onmode -ky

and started (without initialization) with this command:

oninit

IDS documentation can be read online at "IBM Informix Dynamic Server information center" page. Manuals for all Informix products in different languages can be found at "Informix library" page. See the Resources section "Learn" for links.

Configuring a raw device

The whole second disk from the example machine can be configured as a raw device. Please note all data will be lost on this disk.

The first step is to create a partition. For this, use the interactive console utility fdisk. Switch to user id root to run following commands:

fdisk /dev/hdb

For example:

The number of cylinders for this disk is set to 29651.
There is nothing wrong with that, but this is larger than 1024,
and could in certain setups cause problems with:
1) software that runs at boot time (e.g., old versions of LILO)
2) booting and partitioning software from other OSs
   (e.g., DOS FDISK, OS/2 FDISK)

Command (m for help): m
Command action
   a   toggle a bootable flag
   b   edit bsd disklabel
   c   toggle the dos compatibility flag
   d   delete a partition
   l   list known partition types
   m   print this menu
   n   add a new partition
   o   create a new empty DOS partition table
   p   print the partition table
   q   quit without saving changes
   s   create a new empty Sun disklabel
   t   change a partition's system id
   u   change display/entry units
   v   verify the partition table
   w   write table to disk and exit
   x   extra functionality (experts only)

Command (m for help): o
Building a new DOS disklabel. Changes will remain in memory only,
until you decide to write them. After that, of course, the previous
content won't be recoverable.


The number of cylinders for this disk is set to 29651.
There is nothing wrong with that, but this is larger than 1024,
and could in certain setups cause problems with:
1) software that runs at boot time (e.g., old versions of LILO)
2) booting and partitioning software from other OSs
   (e.g., DOS FDISK, OS/2 FDISK)
Warning: invalid flag 0x0000 of partition table 4 will be corrected by w(rite)

Command (m for help): n
Command action
   e   extended
   p   primary partition (1-4)
p
Partition number (1-4): 1
First cylinder (1-29651, default 1):
Using default value 1
Last cylinder or +size or +sizeM or +sizeK (1-29651, default 29651):
Using default value 29651

Command (m for help): p

Disk /dev/hdb: 15.3 GB, 15303075840 bytes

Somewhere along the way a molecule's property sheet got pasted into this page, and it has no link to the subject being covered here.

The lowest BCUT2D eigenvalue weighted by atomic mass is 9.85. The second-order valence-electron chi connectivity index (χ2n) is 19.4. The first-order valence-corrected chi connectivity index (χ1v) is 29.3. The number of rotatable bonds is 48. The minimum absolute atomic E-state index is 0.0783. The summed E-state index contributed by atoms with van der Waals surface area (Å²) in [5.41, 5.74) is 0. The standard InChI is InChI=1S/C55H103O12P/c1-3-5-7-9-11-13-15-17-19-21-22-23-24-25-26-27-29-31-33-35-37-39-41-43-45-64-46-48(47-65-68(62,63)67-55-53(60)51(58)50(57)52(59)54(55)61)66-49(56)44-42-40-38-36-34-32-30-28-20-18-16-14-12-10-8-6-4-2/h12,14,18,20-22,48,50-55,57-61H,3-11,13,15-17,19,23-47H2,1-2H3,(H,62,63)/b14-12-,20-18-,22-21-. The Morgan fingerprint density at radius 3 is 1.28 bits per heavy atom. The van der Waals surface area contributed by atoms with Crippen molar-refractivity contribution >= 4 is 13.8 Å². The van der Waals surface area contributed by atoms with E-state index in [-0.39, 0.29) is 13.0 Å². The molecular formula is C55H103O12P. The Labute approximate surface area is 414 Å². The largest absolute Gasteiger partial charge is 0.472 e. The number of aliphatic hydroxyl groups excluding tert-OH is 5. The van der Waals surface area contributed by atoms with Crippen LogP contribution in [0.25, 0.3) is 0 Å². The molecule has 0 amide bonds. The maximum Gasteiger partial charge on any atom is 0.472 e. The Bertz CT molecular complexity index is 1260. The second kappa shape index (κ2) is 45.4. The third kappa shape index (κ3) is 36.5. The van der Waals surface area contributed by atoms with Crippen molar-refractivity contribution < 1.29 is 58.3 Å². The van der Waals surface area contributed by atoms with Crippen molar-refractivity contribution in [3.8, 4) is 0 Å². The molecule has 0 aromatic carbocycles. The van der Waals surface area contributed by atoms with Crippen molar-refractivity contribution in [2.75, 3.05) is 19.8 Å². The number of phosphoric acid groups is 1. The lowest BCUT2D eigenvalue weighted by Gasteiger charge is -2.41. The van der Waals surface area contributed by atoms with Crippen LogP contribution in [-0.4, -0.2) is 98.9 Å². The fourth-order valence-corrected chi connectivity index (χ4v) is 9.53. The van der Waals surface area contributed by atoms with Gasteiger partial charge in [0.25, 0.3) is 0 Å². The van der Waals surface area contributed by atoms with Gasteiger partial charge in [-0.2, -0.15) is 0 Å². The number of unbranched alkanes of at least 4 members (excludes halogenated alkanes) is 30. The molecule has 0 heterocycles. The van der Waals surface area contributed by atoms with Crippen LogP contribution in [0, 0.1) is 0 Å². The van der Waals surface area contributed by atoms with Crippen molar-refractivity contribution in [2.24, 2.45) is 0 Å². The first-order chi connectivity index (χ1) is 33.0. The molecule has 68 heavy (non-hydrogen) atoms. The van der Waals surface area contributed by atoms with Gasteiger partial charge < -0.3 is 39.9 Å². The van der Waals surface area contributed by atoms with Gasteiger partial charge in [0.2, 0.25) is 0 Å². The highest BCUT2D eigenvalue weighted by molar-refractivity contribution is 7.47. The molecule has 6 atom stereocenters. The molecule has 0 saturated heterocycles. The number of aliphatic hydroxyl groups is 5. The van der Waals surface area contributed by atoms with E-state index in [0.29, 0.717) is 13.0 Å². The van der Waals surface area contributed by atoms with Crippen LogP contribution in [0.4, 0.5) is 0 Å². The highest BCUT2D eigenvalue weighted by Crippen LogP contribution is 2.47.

16 heads, 63 sectors/track, 29651 cylinders
Units = cylinders of 1008 * 512 = 516096 bytes

   Device Boot      Start         End      Blocks   Id  System
/dev/hdb1               1       29651    14944072+  83  Linux

Command (m for help): w
The partition table has been altered!

Calling ioctl() to re-read partition table.
Syncing disks.

To make sure the OS is informed about the partition table changes, run this command:

partprobe

Once the partition /dev/hdb1 is created, its permissions must be changed for use by IDS:

chown informix:informix /dev/hdb1
chmod 660 /dev/hdb1

Note, the change of permissions may be required again after reboot of the machine. This can be done using an init script.

If you are not already logged in as user informix, then switch user id to informix:

su - informix

Set the environment for IDS:

. ./ids.env

(Type: dot blank dot slash ids.env)

To remember which chunks are configured, create symbolic links in the dbspaces directory:

ln -s /dev/hdb1 /home/informix/dbspaces/chunk1

Now we create the chunk path named '/home/informix/dbspaces/chunk1' of the dbspace named 'dbspace1'. The size of the partition in kilobytes can be found in raw 'Blocks' in output of 'fdisk' command 'p'. It is given as parameter of option '-s' and has the value 14944072 in our example. Switch to userid informix and set ids.env environment to run following commands:

onspaces -c -d dbspace1 -p /home/informix/dbspaces/chunk1 -o 0 -s
14944072

For testing, create the demo database in dbspace1:

dbaccessdemo7 -dbspace dbspace1

Conclusion

In this article we've walked through the installation and configuration of specific versions of Red Hat Enterprise Linux and SUSE Linux Enterprise Server for running IDS 10, to help you get Informix up and running on Linux without difficulty. Adaptation for newer versions of the operating systems should be easy by updating the version numbers of mentioned packages.